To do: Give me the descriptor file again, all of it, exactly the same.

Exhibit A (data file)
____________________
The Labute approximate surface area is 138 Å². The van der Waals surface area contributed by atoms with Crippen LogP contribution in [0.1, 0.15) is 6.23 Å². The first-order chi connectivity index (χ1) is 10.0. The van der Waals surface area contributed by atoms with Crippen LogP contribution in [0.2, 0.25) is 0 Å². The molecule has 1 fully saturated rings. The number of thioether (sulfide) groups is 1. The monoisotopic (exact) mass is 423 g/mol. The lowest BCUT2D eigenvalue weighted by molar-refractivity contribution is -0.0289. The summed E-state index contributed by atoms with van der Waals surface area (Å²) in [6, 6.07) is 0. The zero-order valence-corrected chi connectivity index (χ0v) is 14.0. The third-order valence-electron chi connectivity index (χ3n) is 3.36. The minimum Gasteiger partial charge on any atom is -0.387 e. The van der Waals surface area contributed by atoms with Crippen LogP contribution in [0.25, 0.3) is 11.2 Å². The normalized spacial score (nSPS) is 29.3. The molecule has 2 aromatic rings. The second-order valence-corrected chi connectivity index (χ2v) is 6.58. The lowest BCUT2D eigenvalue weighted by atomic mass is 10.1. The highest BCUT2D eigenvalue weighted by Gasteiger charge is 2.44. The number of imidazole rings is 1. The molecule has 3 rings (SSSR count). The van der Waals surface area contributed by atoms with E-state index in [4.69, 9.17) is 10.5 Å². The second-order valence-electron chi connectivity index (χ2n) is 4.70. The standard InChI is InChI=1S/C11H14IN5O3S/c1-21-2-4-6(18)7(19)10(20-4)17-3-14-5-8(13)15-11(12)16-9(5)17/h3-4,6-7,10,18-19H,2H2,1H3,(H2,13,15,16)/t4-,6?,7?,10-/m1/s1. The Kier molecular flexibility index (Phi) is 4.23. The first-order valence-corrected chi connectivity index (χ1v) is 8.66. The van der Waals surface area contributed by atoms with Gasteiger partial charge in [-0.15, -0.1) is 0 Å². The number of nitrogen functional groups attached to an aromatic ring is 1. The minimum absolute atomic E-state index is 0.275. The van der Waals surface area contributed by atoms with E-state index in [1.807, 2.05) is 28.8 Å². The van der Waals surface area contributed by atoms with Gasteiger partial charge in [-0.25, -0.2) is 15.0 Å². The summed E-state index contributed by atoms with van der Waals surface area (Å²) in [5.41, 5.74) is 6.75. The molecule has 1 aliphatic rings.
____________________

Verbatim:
The Labute approximate surface area is 138 Å². The van der Waals surface area contributed by atoms with Crippen LogP contribution in [0.1, 0.15) is 6.23 Å². The first-order chi connectivity index (χ1) is 10.0. The van der Waals surface area contributed by atoms with Crippen LogP contribution in [0.2, 0.25) is 0 Å². The molecule has 1 fully saturated rings. The number of thioether (sulfide) groups is 1. The monoisotopic (exact) mass is 423 g/mol. The lowest BCUT2D eigenvalue weighted by molar-refractivity contribution is -0.0289. The summed E-state index contributed by atoms with van der Waals surface area (Å²) in [6, 6.07) is 0. The zero-order valence-corrected chi connectivity index (χ0v) is 14.0. The third-order valence-electron chi connectivity index (χ3n) is 3.36. The minimum Gasteiger partial charge on any atom is -0.387 e. The van der Waals surface area contributed by atoms with Crippen LogP contribution in [0.25, 0.3) is 11.2 Å². The normalized spacial score (nSPS) is 29.3. The molecule has 2 aromatic rings. The second-order valence-corrected chi connectivity index (χ2v) is 6.58. The lowest BCUT2D eigenvalue weighted by atomic mass is 10.1. The highest BCUT2D eigenvalue weighted by Gasteiger charge is 2.44. The number of imidazole rings is 1. The molecule has 3 rings (SSSR count). The van der Waals surface area contributed by atoms with E-state index in [4.69, 9.17) is 10.5 Å². The second-order valence-electron chi connectivity index (χ2n) is 4.70. The standard InChI is InChI=1S/C11H14IN5O3S/c1-21-2-4-6(18)7(19)10(20-4)17-3-14-5-8(13)15-11(12)16-9(5)17/h3-4,6-7,10,18-19H,2H2,1H3,(H2,13,15,16)/t4-,6?,7?,10-/m1/s1. The Kier molecular flexibility index (Phi) is 4.23. The first-order valence-corrected chi connectivity index (χ1v) is 8.66. The van der Waals surface area contributed by atoms with Gasteiger partial charge in [-0.15, -0.1) is 0 Å². The number of nitrogen functional groups attached to an aromatic ring is 1. The minimum absolute atomic E-state index is 0.275. The van der Waals surface area contributed by atoms with E-state index in [1.807, 2.05) is 28.8 Å². The van der Waals surface area contributed by atoms with Gasteiger partial charge in [-0.25, -0.2) is 15.0 Å². The summed E-state index contributed by atoms with van der Waals surface area (Å²) in [5.41, 5.74) is 6.75. The molecule has 1 aliphatic rings.